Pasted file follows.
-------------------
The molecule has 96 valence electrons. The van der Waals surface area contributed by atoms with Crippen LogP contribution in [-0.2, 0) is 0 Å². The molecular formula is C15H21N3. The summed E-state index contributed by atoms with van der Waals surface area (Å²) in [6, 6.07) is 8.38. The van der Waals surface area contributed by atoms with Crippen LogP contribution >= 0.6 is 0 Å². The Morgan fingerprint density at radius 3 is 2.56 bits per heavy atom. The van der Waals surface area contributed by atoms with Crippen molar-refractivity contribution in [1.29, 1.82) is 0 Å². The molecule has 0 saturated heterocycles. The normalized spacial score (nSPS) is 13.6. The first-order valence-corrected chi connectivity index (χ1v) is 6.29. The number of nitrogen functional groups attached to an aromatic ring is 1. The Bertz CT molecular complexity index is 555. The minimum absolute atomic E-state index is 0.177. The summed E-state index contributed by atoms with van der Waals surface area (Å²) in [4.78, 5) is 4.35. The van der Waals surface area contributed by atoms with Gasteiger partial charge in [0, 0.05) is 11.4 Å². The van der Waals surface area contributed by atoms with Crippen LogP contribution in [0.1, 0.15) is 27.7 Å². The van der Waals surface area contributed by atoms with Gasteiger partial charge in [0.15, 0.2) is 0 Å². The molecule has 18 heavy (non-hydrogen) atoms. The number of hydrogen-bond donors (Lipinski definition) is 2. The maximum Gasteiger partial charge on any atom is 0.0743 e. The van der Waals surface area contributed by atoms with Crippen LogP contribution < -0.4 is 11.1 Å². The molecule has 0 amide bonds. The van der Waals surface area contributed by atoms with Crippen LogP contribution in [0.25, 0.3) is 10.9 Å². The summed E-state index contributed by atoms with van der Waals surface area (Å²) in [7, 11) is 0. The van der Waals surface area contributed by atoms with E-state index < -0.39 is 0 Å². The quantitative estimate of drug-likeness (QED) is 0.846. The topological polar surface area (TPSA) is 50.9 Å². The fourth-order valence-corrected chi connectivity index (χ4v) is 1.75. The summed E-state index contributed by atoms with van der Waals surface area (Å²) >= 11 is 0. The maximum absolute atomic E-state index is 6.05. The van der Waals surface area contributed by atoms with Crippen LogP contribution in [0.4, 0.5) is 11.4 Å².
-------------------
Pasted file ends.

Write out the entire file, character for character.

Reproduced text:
The molecule has 96 valence electrons. The van der Waals surface area contributed by atoms with Crippen LogP contribution in [-0.2, 0) is 0 Å². The molecular formula is C15H21N3. The summed E-state index contributed by atoms with van der Waals surface area (Å²) in [6, 6.07) is 8.38. The van der Waals surface area contributed by atoms with Crippen LogP contribution >= 0.6 is 0 Å². The Morgan fingerprint density at radius 3 is 2.56 bits per heavy atom. The van der Waals surface area contributed by atoms with Crippen molar-refractivity contribution in [1.29, 1.82) is 0 Å². The molecule has 0 saturated heterocycles. The normalized spacial score (nSPS) is 13.6. The first-order valence-corrected chi connectivity index (χ1v) is 6.29. The number of nitrogen functional groups attached to an aromatic ring is 1. The Bertz CT molecular complexity index is 555. The minimum absolute atomic E-state index is 0.177. The summed E-state index contributed by atoms with van der Waals surface area (Å²) in [4.78, 5) is 4.35. The van der Waals surface area contributed by atoms with Gasteiger partial charge in [0, 0.05) is 11.4 Å². The van der Waals surface area contributed by atoms with Crippen LogP contribution in [0.1, 0.15) is 27.7 Å². The van der Waals surface area contributed by atoms with Gasteiger partial charge in [0.15, 0.2) is 0 Å². The molecule has 18 heavy (non-hydrogen) atoms. The number of hydrogen-bond donors (Lipinski definition) is 2. The maximum Gasteiger partial charge on any atom is 0.0743 e. The van der Waals surface area contributed by atoms with Crippen LogP contribution < -0.4 is 11.1 Å². The molecule has 0 amide bonds. The van der Waals surface area contributed by atoms with Crippen LogP contribution in [0.25, 0.3) is 10.9 Å². The summed E-state index contributed by atoms with van der Waals surface area (Å²) in [7, 11) is 0. The van der Waals surface area contributed by atoms with E-state index < -0.39 is 0 Å². The quantitative estimate of drug-likeness (QED) is 0.846. The topological polar surface area (TPSA) is 50.9 Å². The fourth-order valence-corrected chi connectivity index (χ4v) is 1.75. The summed E-state index contributed by atoms with van der Waals surface area (Å²) >= 11 is 0. The maximum absolute atomic E-state index is 6.05. The van der Waals surface area contributed by atoms with Crippen LogP contribution in [0.4, 0.5) is 11.4 Å².